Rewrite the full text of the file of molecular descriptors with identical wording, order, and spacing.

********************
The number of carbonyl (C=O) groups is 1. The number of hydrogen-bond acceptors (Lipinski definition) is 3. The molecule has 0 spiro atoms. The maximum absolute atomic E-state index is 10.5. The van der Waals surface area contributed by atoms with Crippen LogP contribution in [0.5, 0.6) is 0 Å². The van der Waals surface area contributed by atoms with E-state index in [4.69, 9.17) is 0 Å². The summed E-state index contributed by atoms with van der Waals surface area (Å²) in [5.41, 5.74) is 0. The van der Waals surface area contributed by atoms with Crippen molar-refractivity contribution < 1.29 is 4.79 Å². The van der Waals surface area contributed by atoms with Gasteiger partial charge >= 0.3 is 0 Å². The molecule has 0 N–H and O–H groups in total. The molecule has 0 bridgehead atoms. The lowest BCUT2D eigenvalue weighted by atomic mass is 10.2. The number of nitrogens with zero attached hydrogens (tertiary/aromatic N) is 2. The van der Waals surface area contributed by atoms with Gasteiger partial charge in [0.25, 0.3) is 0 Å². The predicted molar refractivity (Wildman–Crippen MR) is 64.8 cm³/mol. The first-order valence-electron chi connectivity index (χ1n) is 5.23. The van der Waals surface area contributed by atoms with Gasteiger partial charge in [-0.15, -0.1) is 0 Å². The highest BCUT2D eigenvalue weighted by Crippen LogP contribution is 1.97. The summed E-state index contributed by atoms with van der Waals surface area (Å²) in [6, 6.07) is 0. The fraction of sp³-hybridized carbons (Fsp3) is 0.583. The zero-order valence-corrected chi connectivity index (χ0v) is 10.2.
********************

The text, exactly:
The number of carbonyl (C=O) groups is 1. The number of hydrogen-bond acceptors (Lipinski definition) is 3. The molecule has 0 spiro atoms. The maximum absolute atomic E-state index is 10.5. The van der Waals surface area contributed by atoms with Crippen LogP contribution in [0.5, 0.6) is 0 Å². The van der Waals surface area contributed by atoms with E-state index in [4.69, 9.17) is 0 Å². The summed E-state index contributed by atoms with van der Waals surface area (Å²) in [5.41, 5.74) is 0. The van der Waals surface area contributed by atoms with Crippen molar-refractivity contribution < 1.29 is 4.79 Å². The van der Waals surface area contributed by atoms with Gasteiger partial charge >= 0.3 is 0 Å². The molecule has 0 N–H and O–H groups in total. The molecule has 0 bridgehead atoms. The lowest BCUT2D eigenvalue weighted by atomic mass is 10.2. The number of nitrogens with zero attached hydrogens (tertiary/aromatic N) is 2. The van der Waals surface area contributed by atoms with Gasteiger partial charge in [0.25, 0.3) is 0 Å². The predicted molar refractivity (Wildman–Crippen MR) is 64.8 cm³/mol. The first-order valence-electron chi connectivity index (χ1n) is 5.23. The van der Waals surface area contributed by atoms with Gasteiger partial charge in [-0.15, -0.1) is 0 Å². The highest BCUT2D eigenvalue weighted by Crippen LogP contribution is 1.97. The summed E-state index contributed by atoms with van der Waals surface area (Å²) in [6, 6.07) is 0. The fraction of sp³-hybridized carbons (Fsp3) is 0.583. The zero-order valence-corrected chi connectivity index (χ0v) is 10.2.